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Walter (13 November 1913 - 9 December 1998 Baden-Badenmarker) and Reimar Horten (12 March 1915 - 14 March 1994 Villa General Belgrano, Argentina), sometimes credited as the Horten Brothers, were Germanmarker aircraft pilots and enthusiasts. Though they had little, if any, formal training in aeronautics or a related field, the Hortens designed some of the most advanced aircraft of the 1940s.


Early lives

Between the World Wars, the Treaty of Versailles limited the construction of German military airplanes. In response, German military flying became semi-clandestine, taking the form of civil 'clubs' where students trained on gliders under the supervision of decommissioned World War I veterans. As teenagers, the Horten brothers became involved in such flying clubs.

This back-to-the-basics education, and an admiration of German avant-aircraft designer Dr. Alexander Lippisch, led the Hortens away from the dominant design trends of the 1920s and '30s, and toward experimenting with alternative airframes -- building models and then filling their parents' house with full-sized wooden sailplanes. The first Horten glider flew in 1933, when both brothers were still in their teens.

The Hortens' glider designs were extremely simple and aerodynamic, generally consisting of a huge, tailless albatross-wing with a tiny cocoon of a fuselage, in which the pilot lay prone. But the great advantage of the Horten designs was the extremely low parasitic drag of their airframes. They were 'slick' and scalable to high speeds.

During World War II

By 1939, with Adolf Hitler in power and the Treaty of Versailles no longer in effect, Walter and Reimar had entered the Luftwaffe as pilots. (A third brother, Wolfram, was killed flying a bomber over Dunkirkmarker.) They were also called upon as design consultants, though Germany's aeronautical community tended to regard the Hortens not as part of the cultural elite.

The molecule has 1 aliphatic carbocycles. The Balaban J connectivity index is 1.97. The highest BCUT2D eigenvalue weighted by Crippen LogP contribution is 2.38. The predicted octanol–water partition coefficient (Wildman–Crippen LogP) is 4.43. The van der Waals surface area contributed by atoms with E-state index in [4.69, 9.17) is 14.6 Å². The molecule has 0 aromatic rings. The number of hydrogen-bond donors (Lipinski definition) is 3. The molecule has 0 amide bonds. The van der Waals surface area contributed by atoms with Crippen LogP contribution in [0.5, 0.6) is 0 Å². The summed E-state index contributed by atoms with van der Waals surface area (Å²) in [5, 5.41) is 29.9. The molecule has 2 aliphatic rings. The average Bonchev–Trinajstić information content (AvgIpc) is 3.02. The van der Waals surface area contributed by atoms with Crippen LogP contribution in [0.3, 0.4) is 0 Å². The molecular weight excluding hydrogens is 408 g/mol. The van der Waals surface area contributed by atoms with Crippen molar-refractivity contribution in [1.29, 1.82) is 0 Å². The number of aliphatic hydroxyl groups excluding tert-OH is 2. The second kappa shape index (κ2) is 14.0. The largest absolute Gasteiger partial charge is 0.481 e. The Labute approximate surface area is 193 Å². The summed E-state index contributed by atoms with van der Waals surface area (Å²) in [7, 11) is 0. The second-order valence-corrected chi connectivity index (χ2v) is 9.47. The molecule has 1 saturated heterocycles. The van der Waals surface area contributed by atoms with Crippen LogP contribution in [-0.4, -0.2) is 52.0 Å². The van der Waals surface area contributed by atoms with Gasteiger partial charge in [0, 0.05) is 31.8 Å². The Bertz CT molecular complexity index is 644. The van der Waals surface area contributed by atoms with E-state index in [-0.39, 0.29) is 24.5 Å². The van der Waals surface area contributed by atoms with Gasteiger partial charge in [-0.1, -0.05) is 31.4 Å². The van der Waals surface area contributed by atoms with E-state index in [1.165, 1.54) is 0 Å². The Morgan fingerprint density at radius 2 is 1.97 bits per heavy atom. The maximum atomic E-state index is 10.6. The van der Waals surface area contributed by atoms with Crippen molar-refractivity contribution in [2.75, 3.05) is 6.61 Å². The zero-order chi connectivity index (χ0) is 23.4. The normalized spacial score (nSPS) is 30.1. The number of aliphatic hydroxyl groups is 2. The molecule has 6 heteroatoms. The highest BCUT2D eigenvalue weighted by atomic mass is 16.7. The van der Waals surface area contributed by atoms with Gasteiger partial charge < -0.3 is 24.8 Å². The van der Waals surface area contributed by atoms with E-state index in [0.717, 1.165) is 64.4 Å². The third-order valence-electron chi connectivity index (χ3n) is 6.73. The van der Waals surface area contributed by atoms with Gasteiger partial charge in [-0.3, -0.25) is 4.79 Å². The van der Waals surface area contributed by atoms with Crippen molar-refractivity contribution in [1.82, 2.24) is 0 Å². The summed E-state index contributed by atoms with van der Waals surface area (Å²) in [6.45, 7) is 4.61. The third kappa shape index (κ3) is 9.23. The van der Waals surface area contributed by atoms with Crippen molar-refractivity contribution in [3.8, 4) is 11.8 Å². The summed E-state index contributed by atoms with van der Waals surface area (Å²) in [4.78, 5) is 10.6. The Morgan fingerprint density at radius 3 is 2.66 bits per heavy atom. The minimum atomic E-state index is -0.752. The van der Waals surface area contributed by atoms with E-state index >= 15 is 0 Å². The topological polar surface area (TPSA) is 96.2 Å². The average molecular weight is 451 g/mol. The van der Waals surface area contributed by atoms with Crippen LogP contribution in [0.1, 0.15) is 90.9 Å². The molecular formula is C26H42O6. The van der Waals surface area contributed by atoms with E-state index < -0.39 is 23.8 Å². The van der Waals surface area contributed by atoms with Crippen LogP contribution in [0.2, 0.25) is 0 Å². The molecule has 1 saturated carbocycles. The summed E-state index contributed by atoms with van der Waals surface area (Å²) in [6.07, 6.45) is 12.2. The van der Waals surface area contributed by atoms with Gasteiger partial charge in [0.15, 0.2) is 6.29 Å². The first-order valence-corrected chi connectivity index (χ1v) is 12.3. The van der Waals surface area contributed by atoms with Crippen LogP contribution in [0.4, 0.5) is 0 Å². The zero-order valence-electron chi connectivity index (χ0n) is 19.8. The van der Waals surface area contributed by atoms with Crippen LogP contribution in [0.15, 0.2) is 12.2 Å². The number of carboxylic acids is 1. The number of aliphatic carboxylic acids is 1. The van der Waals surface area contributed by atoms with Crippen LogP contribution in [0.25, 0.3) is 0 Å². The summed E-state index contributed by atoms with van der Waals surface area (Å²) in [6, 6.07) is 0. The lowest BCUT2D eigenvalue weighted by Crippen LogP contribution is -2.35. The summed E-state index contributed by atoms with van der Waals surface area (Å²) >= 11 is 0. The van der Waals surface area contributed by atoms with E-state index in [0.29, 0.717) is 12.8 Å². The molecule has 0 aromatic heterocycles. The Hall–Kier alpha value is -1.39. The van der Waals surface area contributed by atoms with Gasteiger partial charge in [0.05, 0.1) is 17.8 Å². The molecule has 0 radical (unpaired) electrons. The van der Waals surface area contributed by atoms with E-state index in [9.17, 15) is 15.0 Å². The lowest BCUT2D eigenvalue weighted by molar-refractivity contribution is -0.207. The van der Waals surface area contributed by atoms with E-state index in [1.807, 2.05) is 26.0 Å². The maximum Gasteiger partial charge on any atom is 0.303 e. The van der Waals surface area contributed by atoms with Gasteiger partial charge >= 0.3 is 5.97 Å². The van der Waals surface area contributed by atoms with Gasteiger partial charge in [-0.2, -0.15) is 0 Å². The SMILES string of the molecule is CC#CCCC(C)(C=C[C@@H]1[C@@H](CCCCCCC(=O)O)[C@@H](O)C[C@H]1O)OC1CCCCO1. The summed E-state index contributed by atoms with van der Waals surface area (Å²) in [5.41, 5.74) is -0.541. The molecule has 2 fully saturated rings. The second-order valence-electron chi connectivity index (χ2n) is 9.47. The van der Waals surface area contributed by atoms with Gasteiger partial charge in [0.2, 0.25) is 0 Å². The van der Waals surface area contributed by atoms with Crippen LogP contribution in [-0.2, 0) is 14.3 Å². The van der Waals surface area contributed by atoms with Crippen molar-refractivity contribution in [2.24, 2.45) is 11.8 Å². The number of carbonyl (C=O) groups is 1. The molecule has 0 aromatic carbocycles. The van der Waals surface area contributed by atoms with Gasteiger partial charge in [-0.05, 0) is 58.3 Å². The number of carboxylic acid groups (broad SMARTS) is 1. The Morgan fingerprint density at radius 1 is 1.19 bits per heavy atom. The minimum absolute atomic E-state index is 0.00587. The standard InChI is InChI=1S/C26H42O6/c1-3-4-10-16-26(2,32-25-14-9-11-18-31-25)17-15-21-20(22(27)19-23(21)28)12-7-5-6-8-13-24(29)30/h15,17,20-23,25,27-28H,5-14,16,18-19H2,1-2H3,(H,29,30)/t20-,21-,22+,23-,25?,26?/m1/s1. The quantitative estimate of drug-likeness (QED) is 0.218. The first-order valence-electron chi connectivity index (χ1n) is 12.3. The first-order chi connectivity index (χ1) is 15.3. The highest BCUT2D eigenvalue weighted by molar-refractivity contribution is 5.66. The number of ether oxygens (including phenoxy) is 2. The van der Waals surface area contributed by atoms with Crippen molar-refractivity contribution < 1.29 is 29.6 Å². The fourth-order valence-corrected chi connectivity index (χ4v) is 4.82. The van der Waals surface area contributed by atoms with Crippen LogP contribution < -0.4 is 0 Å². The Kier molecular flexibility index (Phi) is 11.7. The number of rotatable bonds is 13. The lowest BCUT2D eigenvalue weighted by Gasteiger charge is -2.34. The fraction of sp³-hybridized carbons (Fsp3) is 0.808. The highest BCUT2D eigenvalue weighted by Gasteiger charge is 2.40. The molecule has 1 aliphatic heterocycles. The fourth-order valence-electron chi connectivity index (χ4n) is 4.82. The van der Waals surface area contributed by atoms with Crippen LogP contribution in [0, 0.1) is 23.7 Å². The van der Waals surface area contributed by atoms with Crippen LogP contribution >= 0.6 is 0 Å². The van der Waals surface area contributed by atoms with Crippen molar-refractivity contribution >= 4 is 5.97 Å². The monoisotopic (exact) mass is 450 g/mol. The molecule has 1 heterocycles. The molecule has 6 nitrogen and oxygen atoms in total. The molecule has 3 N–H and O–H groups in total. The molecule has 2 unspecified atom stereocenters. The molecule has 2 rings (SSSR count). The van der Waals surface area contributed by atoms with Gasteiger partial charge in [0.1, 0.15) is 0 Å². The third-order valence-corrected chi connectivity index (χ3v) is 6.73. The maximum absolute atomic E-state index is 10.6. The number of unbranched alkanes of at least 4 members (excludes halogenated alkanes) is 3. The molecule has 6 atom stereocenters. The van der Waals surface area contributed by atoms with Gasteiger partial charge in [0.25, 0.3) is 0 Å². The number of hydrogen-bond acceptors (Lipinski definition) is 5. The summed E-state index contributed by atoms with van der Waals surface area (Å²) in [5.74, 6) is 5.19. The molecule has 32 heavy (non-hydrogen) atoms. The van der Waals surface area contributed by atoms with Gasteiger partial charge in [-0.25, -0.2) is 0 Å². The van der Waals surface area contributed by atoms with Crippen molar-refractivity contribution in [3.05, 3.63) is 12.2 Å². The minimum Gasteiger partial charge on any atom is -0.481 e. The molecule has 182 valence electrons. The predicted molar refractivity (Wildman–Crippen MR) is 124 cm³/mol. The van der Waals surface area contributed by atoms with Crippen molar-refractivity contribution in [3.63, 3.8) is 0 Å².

In 1937, the Hortens began using motorized airplanes, with the debut of the twin-engined pusher-prop airplane H.VII (an earlier glider had a mule engine). The Luftwaffe, however, did not actually use many of the Hortens' designs until 1942, when grudging (and partly under-the-table) support was given to a twin-turbojet-powered fighter/bomber design, designated under wartime protocols as the Horten H.IX.

Securing the allocation of turbojets was difficult in wartime Germany, as other projects carried higher priority due to their rank in the overall war effort. Although the turbojet-equipped Ho IX V2 nearly reached a then-astonishing 500 mph in trials, the project was soon given over to the theretofore low-tech aircraft company, Gothaer Waggonfabrik, as the Horten Ho 229 (subsequently often erroneously called Gotha Go 229).

The Ho 229 was a fighter jet with great potential, but arrived too late to see service. Among other advanced Horten designs of the 1940s was the supersonic delta-wing H.X, designed as a hybrid turbojet/rocket fighter with a top speed of Mach 1.4, but tested only in glider form (as the Horten H.XIII). Its revolutionary stealth design included a special carbon layer that was able to reduce the radar range detection. The Horten brothers also worked on the Horten H.XVIII, an intercontinental bomber that was part of the Amerika Bomber project.

Post World War II

As the war ended, Reimar Horten emigrated to Argentinamarker, where he continued designing and building sailplanes and one twin-engined flying wing transport, which was unsuccessful commercially. Walter remained in Germany after the war and became an officer in the post-war German Air Force Luftwaffe. Reimar died on his ranch in Argentina in 1994, while Walter died in Germany in 1998.

In the late 1940s, the personnel of Project Sign, the U.S. Air Force's flying saucer investigation, seriously considered the possibility that UFOs might have been secret aircraft manufactured by the U.S.S.R.marker based on the Hortens' designs.

Surviving aircraft


See also

External links

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